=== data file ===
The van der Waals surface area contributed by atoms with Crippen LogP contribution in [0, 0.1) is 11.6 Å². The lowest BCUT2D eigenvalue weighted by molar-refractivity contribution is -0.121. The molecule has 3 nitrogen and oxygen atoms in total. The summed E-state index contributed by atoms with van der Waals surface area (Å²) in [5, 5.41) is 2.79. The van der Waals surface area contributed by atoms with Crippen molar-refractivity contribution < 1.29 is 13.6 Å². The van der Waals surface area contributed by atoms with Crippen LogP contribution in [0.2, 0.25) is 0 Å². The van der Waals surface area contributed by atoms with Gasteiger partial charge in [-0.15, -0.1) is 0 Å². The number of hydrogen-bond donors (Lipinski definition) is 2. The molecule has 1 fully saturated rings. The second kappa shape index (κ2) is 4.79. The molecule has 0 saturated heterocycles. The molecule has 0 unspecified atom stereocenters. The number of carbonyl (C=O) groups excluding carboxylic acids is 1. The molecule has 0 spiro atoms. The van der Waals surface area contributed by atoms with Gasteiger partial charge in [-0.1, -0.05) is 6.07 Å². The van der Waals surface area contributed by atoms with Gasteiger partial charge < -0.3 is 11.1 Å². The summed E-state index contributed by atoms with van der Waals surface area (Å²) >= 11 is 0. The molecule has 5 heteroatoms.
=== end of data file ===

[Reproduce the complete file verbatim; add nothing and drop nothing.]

The van der Waals surface area contributed by atoms with Crippen LogP contribution in [0, 0.1) is 11.6 Å². The lowest BCUT2D eigenvalue weighted by molar-refractivity contribution is -0.121. The molecule has 3 nitrogen and oxygen atoms in total. The summed E-state index contributed by atoms with van der Waals surface area (Å²) in [5, 5.41) is 2.79. The van der Waals surface area contributed by atoms with Crippen molar-refractivity contribution < 1.29 is 13.6 Å². The van der Waals surface area contributed by atoms with Crippen LogP contribution in [0.2, 0.25) is 0 Å². The van der Waals surface area contributed by atoms with Gasteiger partial charge in [-0.15, -0.1) is 0 Å². The number of hydrogen-bond donors (Lipinski definition) is 2. The molecule has 1 fully saturated rings. The second kappa shape index (κ2) is 4.79. The molecule has 0 saturated heterocycles. The molecule has 0 unspecified atom stereocenters. The number of carbonyl (C=O) groups excluding carboxylic acids is 1. The molecule has 0 spiro atoms. The van der Waals surface area contributed by atoms with Gasteiger partial charge in [-0.1, -0.05) is 6.07 Å². The van der Waals surface area contributed by atoms with Gasteiger partial charge < -0.3 is 11.1 Å². The summed E-state index contributed by atoms with van der Waals surface area (Å²) >= 11 is 0. The molecule has 5 heteroatoms.